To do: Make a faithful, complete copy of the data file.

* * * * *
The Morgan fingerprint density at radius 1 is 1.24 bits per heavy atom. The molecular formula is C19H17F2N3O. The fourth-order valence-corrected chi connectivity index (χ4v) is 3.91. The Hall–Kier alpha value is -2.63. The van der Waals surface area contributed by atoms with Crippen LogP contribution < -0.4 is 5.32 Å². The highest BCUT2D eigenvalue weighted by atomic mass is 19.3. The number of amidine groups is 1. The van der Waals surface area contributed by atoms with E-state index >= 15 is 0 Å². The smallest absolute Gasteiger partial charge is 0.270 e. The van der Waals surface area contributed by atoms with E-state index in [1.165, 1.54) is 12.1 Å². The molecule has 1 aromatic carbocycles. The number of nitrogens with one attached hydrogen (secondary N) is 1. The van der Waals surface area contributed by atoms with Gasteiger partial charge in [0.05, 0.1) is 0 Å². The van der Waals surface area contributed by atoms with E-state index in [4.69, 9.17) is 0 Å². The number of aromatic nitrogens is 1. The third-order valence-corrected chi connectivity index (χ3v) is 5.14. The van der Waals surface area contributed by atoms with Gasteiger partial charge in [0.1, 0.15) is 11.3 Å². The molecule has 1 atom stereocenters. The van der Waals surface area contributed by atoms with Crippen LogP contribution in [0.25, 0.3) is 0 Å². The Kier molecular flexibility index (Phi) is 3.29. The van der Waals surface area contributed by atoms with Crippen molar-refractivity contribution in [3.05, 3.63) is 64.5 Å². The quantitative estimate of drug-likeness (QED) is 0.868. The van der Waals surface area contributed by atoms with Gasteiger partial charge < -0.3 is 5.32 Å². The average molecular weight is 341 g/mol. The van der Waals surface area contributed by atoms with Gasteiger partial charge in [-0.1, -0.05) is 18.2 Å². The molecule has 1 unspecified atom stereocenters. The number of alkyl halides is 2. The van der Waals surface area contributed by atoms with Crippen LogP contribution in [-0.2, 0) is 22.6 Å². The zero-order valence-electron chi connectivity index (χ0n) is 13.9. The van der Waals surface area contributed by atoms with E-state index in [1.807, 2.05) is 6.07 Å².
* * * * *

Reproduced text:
The Morgan fingerprint density at radius 1 is 1.24 bits per heavy atom. The molecular formula is C19H17F2N3O. The fourth-order valence-corrected chi connectivity index (χ4v) is 3.91. The Hall–Kier alpha value is -2.63. The van der Waals surface area contributed by atoms with Crippen LogP contribution < -0.4 is 5.32 Å². The highest BCUT2D eigenvalue weighted by atomic mass is 19.3. The number of amidine groups is 1. The van der Waals surface area contributed by atoms with E-state index >= 15 is 0 Å². The smallest absolute Gasteiger partial charge is 0.270 e. The van der Waals surface area contributed by atoms with E-state index in [1.165, 1.54) is 12.1 Å². The molecule has 1 aromatic carbocycles. The number of nitrogens with one attached hydrogen (secondary N) is 1. The van der Waals surface area contributed by atoms with Gasteiger partial charge in [0.05, 0.1) is 0 Å². The van der Waals surface area contributed by atoms with E-state index in [4.69, 9.17) is 0 Å². The number of aromatic nitrogens is 1. The third-order valence-corrected chi connectivity index (χ3v) is 5.14. The van der Waals surface area contributed by atoms with Gasteiger partial charge in [0.1, 0.15) is 11.3 Å². The molecule has 1 atom stereocenters. The van der Waals surface area contributed by atoms with Crippen LogP contribution in [0.25, 0.3) is 0 Å². The Kier molecular flexibility index (Phi) is 3.29. The van der Waals surface area contributed by atoms with Crippen molar-refractivity contribution in [3.05, 3.63) is 64.5 Å². The quantitative estimate of drug-likeness (QED) is 0.868. The van der Waals surface area contributed by atoms with Gasteiger partial charge < -0.3 is 5.32 Å². The average molecular weight is 341 g/mol. The van der Waals surface area contributed by atoms with Gasteiger partial charge in [-0.1, -0.05) is 18.2 Å². The molecule has 1 unspecified atom stereocenters. The number of alkyl halides is 2. The van der Waals surface area contributed by atoms with Crippen LogP contribution in [-0.2, 0) is 22.6 Å². The zero-order valence-electron chi connectivity index (χ0n) is 13.9. The van der Waals surface area contributed by atoms with E-state index in [1.807, 2.05) is 6.07 Å².